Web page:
Archive for the ‘3D Printing’ Category

Inserting Weights Into a Print

Sunday, October 27th, 2019

While designing a (different) small box, I knew I wanted it to have a heavy base to keep it from being tippy. I designed recesses in the base for stacks of electrical box knockouts (that I’d been saving for recycling, because I’m just that way and I can’t help it) and had to look up how to get the printer to pause for me to insert them. Because I am not steady enough to play Operation, the Wacky Doctor Game when the patient is awake and trying to bat away my tools.

weights inserted into 3D print

In PrusaSlicer, the answer is to slice the object once, then grab the slider to the right of the plater and drag it down to the layer that you want the printer to pause before beginning to print. Hit the + button immediately to the right, telling PrusaSlicer that you want to do a manual filament change to make that layer be a new color, and then reslice. You can verify the pause with the slider; everything below the pause will be shown in one color and everything above in another.

When it finishes the layer below, the printer goes through a superfluous dance of unloading and reloading the filament, but it works out fine.

3D printer covering weights inserted into print

After resuming, the printer bridges nicely over the weights, just like it oughtta. Very gratifying.

PLA Shrinks Too

Sunday, October 27th, 2019

Everybody all, “ABS bad, it shrink when you print it,” and I’m, “Yo, dog, PLA shrink too.”

3D-printed PLA box

That’s a box with 2-mm walls and a 2-mm base. Hatchbox PLA. The layers of the base that are not stuck down to the hot build platform shrank right up.

Don’t be up in my grill about PLA being nature’s perfect filament. I need me an enclosure.

Calibrating Filament Diameter, Nozzle Temperature, and Extrusion Multiplier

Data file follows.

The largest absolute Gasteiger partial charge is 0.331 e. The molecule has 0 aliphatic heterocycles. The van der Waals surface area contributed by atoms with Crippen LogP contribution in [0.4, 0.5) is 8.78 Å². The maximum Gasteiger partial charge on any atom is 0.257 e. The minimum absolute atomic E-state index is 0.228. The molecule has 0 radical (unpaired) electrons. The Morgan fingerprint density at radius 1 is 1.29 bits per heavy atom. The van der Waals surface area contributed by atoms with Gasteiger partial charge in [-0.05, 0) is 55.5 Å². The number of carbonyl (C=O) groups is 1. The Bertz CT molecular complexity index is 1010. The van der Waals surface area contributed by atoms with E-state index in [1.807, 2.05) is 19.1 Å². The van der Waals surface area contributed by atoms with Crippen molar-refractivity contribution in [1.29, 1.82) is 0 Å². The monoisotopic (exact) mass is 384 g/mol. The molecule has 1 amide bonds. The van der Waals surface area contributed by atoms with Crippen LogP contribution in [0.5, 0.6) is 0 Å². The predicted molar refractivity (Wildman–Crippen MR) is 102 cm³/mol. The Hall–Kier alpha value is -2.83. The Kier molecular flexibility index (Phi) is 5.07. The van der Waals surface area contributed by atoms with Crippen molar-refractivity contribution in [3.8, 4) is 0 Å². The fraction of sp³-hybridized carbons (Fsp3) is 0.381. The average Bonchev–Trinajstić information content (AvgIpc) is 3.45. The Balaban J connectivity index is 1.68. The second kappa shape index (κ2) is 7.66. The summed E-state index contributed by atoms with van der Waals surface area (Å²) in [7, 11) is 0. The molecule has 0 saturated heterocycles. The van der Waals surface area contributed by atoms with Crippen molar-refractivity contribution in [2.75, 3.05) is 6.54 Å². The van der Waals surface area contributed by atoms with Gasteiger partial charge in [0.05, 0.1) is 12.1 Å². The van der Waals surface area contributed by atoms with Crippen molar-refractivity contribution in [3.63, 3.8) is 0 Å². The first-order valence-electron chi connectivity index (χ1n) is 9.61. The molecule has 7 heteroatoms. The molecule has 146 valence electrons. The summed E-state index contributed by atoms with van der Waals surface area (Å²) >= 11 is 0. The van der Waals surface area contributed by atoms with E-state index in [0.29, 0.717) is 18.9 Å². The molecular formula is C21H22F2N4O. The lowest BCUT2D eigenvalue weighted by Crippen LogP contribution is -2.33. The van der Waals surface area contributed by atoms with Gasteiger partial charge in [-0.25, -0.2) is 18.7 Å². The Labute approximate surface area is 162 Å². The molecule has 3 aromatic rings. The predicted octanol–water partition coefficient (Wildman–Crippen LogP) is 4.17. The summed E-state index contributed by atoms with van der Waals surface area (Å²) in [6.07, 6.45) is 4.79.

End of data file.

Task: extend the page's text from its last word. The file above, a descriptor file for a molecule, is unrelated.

Sunday, October 27th, 2019

With several filaments I’ve used lately, I get a rough surface on the top of my prints that makes me think the printer is depositing too much filament. I took a bit of time today to learn how to calibrate that; and one of the same tutorials gave a nice reference for nozzle temperature calibration, so I did that, too.

3D printer extrusion multiplier calibration cubes

These notes are as much for me as for thee, as I expect to run through this again with more filaments in the future.

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So I Bought a Prusa i3 MK3S 3D Printer

Thursday, August 15th, 2019

Yup, went ahead and did it. I’d been holding off because I really want to fix the printer I have and I was afraid that getting a new printer would remove my interest in doing that. But I’m happy to say that my insight into my own psyche after I’d given it more thought turned out to be correct — having a working 3D printer makes me feel more motivated to get my CupCake working, not less.

Prusa i3 MK3S 3D printer

While shopping and looking at pictures and videos, I had a hard time envisioning exactly what the Prusa’s build capacity was. Some pictures looked like the build platform was huge; some looked like it was scarcely larger than the CupCake’s. I think there’s a lot of wide-angle lensing going on in the world of 3D printing videos. So here’s a shot for you with a reference standard, for your size-interpreting convenience.

I might even write posts about it from time to time.